What it means to talk about conflict

 

Amy McGoldrick

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Alliance’s readers chose How should independent philanthropy engage in contexts of conflict and crisis? as its poll winner – an interesting choice, as an estimated 110 conflicts rage across the world.

This fishbowl session was the only one to be added by the Philea team directly; with all that’s occurring in our time, ‘we strongly felt that we could not have an event on philanthropy and trust without having a conversation on this issue,’ said Delphine Moralis, CEO at Philea.

First to speak was Patricia McIlreavy, President and CEO at the Center for Disaster Philanthropy. ‘The scale and frequency of natural hazards is increasing – conflict is often driven by the need for land, economic needs, so the more we are pushing communities into dire straits with natural hazards, the more you’ll see additional conflicts.

‘We don’t know what the word ‘unprecedented’ means anymore. Every year we’re breaking records, we’re saying something is unprecedented. Until we do something, we’re going to continue to face the same challenges every year – more people on the move, more conflicts happening.’

Humanity needs to be the driver, argued McIlreavy, not strategic or geographic focus. Her points of action to the room included:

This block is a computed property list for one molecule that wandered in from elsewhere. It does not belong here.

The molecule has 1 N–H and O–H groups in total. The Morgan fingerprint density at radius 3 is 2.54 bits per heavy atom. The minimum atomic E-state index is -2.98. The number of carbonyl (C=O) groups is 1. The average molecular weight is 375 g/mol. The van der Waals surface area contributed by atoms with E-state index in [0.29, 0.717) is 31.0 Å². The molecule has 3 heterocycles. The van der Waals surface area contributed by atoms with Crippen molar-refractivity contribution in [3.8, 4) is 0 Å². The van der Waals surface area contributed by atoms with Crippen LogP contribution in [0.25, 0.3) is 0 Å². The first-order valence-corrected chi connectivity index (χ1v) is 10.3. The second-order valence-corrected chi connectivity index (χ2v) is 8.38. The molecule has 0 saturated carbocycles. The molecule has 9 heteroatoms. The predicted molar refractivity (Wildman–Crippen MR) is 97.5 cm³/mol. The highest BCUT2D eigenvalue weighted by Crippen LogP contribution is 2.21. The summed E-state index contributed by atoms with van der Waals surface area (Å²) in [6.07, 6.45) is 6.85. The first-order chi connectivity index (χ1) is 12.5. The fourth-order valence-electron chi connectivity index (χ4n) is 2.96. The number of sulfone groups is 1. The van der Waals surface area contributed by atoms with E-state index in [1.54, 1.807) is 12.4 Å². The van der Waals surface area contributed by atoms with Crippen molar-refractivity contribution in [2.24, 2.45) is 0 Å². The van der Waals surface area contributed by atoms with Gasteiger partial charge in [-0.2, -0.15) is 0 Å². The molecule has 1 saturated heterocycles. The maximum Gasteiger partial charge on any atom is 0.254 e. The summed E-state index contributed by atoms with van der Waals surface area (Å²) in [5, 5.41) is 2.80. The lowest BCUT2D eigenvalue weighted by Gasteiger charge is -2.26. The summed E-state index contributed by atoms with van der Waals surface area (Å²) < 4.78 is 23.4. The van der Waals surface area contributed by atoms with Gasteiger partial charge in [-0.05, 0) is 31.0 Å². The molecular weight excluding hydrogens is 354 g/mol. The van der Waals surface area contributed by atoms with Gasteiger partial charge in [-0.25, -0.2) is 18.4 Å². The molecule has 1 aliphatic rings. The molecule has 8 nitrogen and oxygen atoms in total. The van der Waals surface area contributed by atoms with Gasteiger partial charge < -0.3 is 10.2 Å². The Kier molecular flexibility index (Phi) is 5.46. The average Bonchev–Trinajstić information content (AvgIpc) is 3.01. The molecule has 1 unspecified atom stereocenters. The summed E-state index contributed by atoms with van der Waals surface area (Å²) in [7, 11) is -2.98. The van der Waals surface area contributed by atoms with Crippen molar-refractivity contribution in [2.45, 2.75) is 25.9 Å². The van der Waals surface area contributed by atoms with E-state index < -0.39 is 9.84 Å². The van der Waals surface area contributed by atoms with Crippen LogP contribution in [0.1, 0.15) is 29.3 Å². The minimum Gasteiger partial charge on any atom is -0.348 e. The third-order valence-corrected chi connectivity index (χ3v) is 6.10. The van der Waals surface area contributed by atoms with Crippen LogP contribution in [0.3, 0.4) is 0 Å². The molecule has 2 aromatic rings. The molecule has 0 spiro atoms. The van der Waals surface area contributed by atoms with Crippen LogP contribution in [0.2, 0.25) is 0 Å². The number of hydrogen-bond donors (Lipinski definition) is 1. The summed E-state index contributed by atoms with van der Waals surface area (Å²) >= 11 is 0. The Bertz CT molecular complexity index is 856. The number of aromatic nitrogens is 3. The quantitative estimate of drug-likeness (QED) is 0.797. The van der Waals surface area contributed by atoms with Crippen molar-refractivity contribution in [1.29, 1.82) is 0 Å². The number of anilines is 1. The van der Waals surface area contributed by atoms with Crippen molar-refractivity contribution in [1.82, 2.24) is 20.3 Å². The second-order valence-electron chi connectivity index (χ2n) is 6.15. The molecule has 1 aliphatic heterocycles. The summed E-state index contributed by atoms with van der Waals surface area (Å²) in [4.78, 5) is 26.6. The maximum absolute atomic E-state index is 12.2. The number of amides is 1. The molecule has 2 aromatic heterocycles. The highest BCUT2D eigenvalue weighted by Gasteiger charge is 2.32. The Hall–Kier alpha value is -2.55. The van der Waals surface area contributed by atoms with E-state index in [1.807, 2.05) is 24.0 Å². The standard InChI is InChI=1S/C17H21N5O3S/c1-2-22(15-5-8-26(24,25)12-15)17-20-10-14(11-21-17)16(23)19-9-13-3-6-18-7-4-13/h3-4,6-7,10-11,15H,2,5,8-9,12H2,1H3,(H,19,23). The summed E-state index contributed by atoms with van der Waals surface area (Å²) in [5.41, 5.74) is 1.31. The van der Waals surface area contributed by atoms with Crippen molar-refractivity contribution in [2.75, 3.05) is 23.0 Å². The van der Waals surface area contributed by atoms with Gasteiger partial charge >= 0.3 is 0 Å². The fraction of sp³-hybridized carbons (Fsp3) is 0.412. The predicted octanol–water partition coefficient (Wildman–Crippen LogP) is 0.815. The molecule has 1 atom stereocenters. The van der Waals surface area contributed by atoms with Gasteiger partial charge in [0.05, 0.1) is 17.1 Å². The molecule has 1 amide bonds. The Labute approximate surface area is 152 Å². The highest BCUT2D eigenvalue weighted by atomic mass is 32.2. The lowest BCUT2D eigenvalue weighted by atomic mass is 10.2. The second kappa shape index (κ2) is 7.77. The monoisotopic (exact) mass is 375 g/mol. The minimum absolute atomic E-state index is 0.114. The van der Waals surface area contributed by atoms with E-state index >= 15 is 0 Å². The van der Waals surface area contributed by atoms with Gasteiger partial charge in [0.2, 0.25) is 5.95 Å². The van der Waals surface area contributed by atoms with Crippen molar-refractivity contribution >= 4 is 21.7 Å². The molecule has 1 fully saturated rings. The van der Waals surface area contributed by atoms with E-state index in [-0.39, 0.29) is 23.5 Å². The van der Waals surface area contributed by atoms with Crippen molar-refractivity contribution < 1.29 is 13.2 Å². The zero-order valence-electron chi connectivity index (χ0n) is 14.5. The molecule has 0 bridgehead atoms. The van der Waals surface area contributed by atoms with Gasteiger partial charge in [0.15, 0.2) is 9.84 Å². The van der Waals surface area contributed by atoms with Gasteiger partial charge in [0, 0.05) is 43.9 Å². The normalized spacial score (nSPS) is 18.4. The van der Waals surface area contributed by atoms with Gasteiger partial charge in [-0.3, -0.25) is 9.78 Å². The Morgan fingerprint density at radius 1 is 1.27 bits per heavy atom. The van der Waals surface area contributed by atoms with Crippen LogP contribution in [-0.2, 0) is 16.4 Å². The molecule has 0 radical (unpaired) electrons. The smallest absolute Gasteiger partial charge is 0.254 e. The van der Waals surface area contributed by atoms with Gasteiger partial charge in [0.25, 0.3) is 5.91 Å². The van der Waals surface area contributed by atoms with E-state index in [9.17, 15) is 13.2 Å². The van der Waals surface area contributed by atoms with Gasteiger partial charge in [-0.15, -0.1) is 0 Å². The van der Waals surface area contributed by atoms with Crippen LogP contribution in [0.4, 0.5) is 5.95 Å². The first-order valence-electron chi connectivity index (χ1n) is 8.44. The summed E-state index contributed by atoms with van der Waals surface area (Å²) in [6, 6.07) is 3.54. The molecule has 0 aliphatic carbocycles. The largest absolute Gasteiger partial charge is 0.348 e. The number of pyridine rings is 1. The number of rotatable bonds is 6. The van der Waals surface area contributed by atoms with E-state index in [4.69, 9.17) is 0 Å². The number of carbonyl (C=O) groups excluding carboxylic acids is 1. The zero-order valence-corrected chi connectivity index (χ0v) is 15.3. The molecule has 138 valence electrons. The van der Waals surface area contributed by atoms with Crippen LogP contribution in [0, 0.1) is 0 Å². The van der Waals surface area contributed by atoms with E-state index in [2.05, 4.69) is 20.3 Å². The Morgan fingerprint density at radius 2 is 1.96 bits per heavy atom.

• Discard silos – look at common purpose and collaborate
  • Go deeper in your programming
  • Let communities drive the solutions themselves
  • Cede leadership space
  • Be open to working differently
  • Embrace and allow for failure

‘Risk exists,’ said McIlreavy. ‘We will never have a risk-free programme, there will be loss, there will be challenges, but you can ask for the organisation that you work with to do everything in their power to mitigate, report, stop and report it when it happens – and to feel that you’re a partner in that, not that they have to hide it from you.’

Next to speak was Inna Pidluka, Deputy Executive Director of the International Renaissance Foundation in Ukraine. 24 months after the full-scale invasion by Russia, 15 million people are internally displaced, ‘and for many of them there is no home to go back to.’ 1/3 of the GDP is also gone.

‘It’s a very traumatised country,’ added Pidluka. ’70 per cent of them need mental health support, most will never recognise they do. There’s a lot of resilience.’

Assisting this resilience throughout has been civil society. It has ‘played a tremendously important role, coming in immediately and responding when no other support was happening. There was a lot of volunteering, a lot of self-realisation, a lot of giving. We have a whole new culture of giving. We saw unprecedented growth of trust in Ukraine – unconditional trust. 80 per cent of people trusted volunteers to help, trusted civil society organisations and trusted governmental institutions.’

What’s been discovered now, as Pidluka puts it, is people’s need for people. ‘They really need to be able to connect with peers and do things for themselves, and for their communities. People need to be able to have some resources so that they can connect.’ Reconstruction and recovery strategies have been powerful, ‘because it gives them a perspective of the future. It gives them control of their lives so they feel they are doing something.’